The IEEE and its standards are introduced in Chapter 3, "WLAN Standards." The IEEE 802.11 committee is responsible for wireless LANs and includes several subcommittees, known as Task Groups. Task Groups are charged with developing standards, which often are then rolled into the main standard, after they are adopted.
Task Group i (TGi) was formed in March 2001 as a split from the MAC Enhancements Task Group (TGe). Its charge was to "enhance the 802.11 Media Access Control (MAC) to enhance security and authentication mechanisms." TGi finished work on the 802.11i standard, and it has been approved.
The 802.11i standard enhances 802.11 with several new security mechanisms to ensure message confidentiality and integrity. Some of these mechanisms are additions, and some are complete replacements of 802.11 procedures. 802.11i also incorporates the 802.1x port authentication algorithm, another IEEE standard, to provide a framework for strong mutual authentication and key management. The additional features include the following:
Two new network types, called Transition Security Network (TSN) and Robust Security Network (RSN)
New data encryption and data integrity methods: Temporal Key Integrity Protocol (TKIP) and Counter mode/CBC-MAC Protocol (CCMP)
New authentication mechanisms using the Extensible Authentication Protocol (EAP)
Key management via security handshake protocols conducted over 802.1x
TKIP is a cipher suite and includes a key mixing algorithm and a packet counter to protect cryptographic keys. It also includes Michael, a Message Integrity Check (MIC) algorithm that, along with the packet counter, prevents packet replay and modification. TKIP and Michael are used together and are designed to work with legacy equipment, thus providing a way to secure existing networks.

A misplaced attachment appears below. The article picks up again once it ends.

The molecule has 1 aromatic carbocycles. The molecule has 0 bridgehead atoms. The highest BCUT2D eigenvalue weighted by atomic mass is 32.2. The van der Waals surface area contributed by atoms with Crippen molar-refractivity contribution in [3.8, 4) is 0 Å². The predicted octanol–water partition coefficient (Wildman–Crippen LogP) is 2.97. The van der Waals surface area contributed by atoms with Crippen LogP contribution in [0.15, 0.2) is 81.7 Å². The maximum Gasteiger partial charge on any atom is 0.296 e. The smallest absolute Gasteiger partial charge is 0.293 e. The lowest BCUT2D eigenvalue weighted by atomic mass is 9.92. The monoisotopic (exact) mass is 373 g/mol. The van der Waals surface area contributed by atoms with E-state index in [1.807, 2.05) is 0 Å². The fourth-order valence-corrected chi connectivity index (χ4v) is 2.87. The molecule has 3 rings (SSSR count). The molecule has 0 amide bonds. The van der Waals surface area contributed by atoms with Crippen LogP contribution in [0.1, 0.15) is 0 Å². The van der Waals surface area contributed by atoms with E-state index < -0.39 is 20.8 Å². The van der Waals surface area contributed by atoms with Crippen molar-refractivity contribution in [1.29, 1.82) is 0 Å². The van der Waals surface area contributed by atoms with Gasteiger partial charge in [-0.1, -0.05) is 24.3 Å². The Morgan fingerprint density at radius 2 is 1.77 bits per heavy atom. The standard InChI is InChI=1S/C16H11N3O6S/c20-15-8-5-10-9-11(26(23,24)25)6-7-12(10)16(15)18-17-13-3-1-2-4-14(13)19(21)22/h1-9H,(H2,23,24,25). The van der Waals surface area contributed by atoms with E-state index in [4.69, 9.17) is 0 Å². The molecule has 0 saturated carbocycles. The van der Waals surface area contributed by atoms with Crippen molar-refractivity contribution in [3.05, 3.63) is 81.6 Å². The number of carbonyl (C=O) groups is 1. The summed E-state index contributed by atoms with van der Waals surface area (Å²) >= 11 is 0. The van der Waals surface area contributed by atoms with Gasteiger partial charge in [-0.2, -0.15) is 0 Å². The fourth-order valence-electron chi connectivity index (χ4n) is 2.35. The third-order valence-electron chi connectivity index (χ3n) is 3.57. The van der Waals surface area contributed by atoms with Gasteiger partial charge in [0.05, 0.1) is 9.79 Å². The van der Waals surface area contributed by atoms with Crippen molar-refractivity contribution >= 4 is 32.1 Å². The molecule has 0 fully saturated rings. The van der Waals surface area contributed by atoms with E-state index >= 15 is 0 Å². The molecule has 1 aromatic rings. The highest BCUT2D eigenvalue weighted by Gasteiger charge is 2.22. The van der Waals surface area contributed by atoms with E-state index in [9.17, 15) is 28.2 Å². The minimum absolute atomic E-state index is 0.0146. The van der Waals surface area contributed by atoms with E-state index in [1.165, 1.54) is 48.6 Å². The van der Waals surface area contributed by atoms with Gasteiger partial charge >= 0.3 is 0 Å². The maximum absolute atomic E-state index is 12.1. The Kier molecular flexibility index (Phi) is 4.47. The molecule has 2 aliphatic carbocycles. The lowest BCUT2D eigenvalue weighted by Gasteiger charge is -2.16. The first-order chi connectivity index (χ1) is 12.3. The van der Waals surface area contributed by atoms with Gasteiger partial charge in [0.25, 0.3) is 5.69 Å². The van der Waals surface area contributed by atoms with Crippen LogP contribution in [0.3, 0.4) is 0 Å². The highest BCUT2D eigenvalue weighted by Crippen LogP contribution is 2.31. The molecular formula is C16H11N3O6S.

CCMP is an algorithm based on AES that accomplishes encryption and data integrity. CCMP provides stronger encryption and message integrity than TKIP and is preferred, but it is not compatible with the older WEP-oriented hardware. Ultimately, vendors will be required to implement CCMP to stay in compliance with the specification.
An RSN is one that allows only machines using TKIP/Michael and CCMP. A TSN is one that supports both RSN and pre-RSN (WEP) machines to operate. TSN networks have a weakness in that broadcast packets have to be transmitted with the weakest common denominator security method. Thus, if there is a device using WEP in a network, it weakens the security of broadcast traffic for all the devices. RSN is definitely preferred, and getting all networks to use CCMP exclusively would be ideal.
802.11i specifies the use of 802.1x port management, which relies on EAP for authentication. Master keys can be established after successful EAP authentication. After master keys are established, key management is performed by one or more handshakes, which are described in the "Key Management" section later in this chapter. Chapter 3 covers 802.1x in more detail, and Chapter 7, "EAP Authentication Protocols for WLANs," covers EAP.
The next section describes WEP and the new 802.11i protocols in more detail.